This month SLUG’s Localized presents two bands willing to take substantial risks for their art. Check out Palace of Buddies, Birthquake and openers The Buttery Muffins at Urban Lounge on Friday, May 8.

Photo: Chris Swainston

Nick Foster – drums, singing, keyboard
Tim Myers –singing, guitar, keyboards,

I was immediately struck by the cover art of Palace of Buddies’ CD.  The album’s front shows a garish birthday cake made sinister by shadowy horror-movie lighting.   The Salt Lake music scene nearly lost Palace of Buddies to fire during the shoot for the album art.  “We thought we had sparkling candles,” the two say, “but instead these candles shot flames.”   The back of the album offers the listener a view of POB’s equipment, a Charydis of keyboards, drums and wires that bring to mind nightmares of moving day. Far easier just to burn everything than take it carefully apart.

A willingness to navigate through the hazards of making art is a central tenet of POB’s approach to music.  Foster, who has a degree in Music Composition from the University of Utah, discussed works of Milton Babbit, Luciano Berio and Paul Lansky––who he discovered through his studies. Part of what compels Foster about these composers is the novelty of what they were doing.  “They wrote pieces that combined traditional symphonic instruments with newer electronic instruments at a time when there were no set rules to follow,” says Foster. The results were experimental, by definition.

This struggle to produce the new, first by hearing it and then by rigging it into reality, is very much a part of the POB experience.  Myers says he creates ideas in his head and then develops “oblique strategies” to turn them into fully developed songs.   They adopt this phrase from Brian Eno, whose albums Another Green World and Before and After Science are crucial listening for them.  Both Foster and Myers mention the various pros and cons of being a two-piece band.  There are only so many hands and feet to go around. Yet at a time when it has become increasingly acceptable for even respected bands to play prerecorded music during shows, POB is clear about its commitment to perform their music live.  “We needed to relearn to play our instruments,” says Myers.  He and Foster switch gear not only between, but also during songs, one playing the bass part for verses, for example, and the other picking up the bass part for the chorus.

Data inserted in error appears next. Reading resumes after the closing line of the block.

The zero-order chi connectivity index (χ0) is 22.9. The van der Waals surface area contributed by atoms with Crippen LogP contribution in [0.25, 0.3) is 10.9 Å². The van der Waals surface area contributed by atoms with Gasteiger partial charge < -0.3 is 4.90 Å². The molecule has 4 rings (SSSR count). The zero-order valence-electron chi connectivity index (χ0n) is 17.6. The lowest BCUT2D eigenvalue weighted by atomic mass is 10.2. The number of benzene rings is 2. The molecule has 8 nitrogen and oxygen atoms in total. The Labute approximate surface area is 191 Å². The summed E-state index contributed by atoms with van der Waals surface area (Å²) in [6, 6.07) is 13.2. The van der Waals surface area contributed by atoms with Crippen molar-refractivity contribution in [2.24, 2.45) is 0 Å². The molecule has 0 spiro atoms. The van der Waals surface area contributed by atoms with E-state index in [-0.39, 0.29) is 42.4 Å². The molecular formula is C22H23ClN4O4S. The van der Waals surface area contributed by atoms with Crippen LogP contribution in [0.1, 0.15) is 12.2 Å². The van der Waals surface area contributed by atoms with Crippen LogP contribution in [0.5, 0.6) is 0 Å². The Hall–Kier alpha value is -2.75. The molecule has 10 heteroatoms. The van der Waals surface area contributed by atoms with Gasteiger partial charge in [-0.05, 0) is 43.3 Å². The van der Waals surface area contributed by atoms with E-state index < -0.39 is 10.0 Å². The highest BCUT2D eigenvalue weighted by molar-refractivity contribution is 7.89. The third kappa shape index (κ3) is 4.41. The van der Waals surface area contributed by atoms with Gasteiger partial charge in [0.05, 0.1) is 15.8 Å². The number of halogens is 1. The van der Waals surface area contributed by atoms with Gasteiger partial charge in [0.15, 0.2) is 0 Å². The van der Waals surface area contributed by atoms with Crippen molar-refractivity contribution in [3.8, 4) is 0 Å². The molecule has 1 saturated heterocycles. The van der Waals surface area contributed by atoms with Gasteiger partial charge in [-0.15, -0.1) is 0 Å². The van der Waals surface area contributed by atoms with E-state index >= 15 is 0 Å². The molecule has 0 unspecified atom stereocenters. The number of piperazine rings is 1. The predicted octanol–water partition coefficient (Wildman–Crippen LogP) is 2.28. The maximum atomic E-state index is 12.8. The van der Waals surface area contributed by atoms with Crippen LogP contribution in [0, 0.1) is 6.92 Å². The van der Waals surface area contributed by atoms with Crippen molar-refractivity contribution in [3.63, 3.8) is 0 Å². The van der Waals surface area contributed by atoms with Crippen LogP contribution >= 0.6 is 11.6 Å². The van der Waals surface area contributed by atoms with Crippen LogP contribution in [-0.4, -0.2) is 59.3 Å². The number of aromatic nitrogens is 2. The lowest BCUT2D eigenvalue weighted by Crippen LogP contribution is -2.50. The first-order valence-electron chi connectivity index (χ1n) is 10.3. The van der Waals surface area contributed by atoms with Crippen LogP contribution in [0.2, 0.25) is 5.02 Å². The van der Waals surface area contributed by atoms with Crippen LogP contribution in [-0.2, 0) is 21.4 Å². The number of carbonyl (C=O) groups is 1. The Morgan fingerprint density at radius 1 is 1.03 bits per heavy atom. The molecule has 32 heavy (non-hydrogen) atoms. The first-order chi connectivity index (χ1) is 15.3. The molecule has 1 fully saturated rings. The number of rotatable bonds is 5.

What’s remarkable about POB, though, is the band’s ability to produce a fully integrated sound.  For all their mad-scientist scrambling with respect to ideas, equipment and sound, Myers and Foster feel like a genuine band, not just a couple of geeks with too much equipment. This is probably because the two have played together since junior high school.  Having passed through the ranks of various rock and metal bands, POB has finally reduced its sound to a neat blend of Kraftwerk’s Autobahn, the lush chords of early, experimental Genesis (Foster admires the drumming of the young Phil Collins), and the rag-and-bone clatter of Tom Waits.

Photo: Chris Swainston

Scott Whittaker – Bass and Percussion
Mark Herrera – Flute and Saxophone
Nick Whittaker – Guitar and percussion
Matt Whittaker Percussion and Chants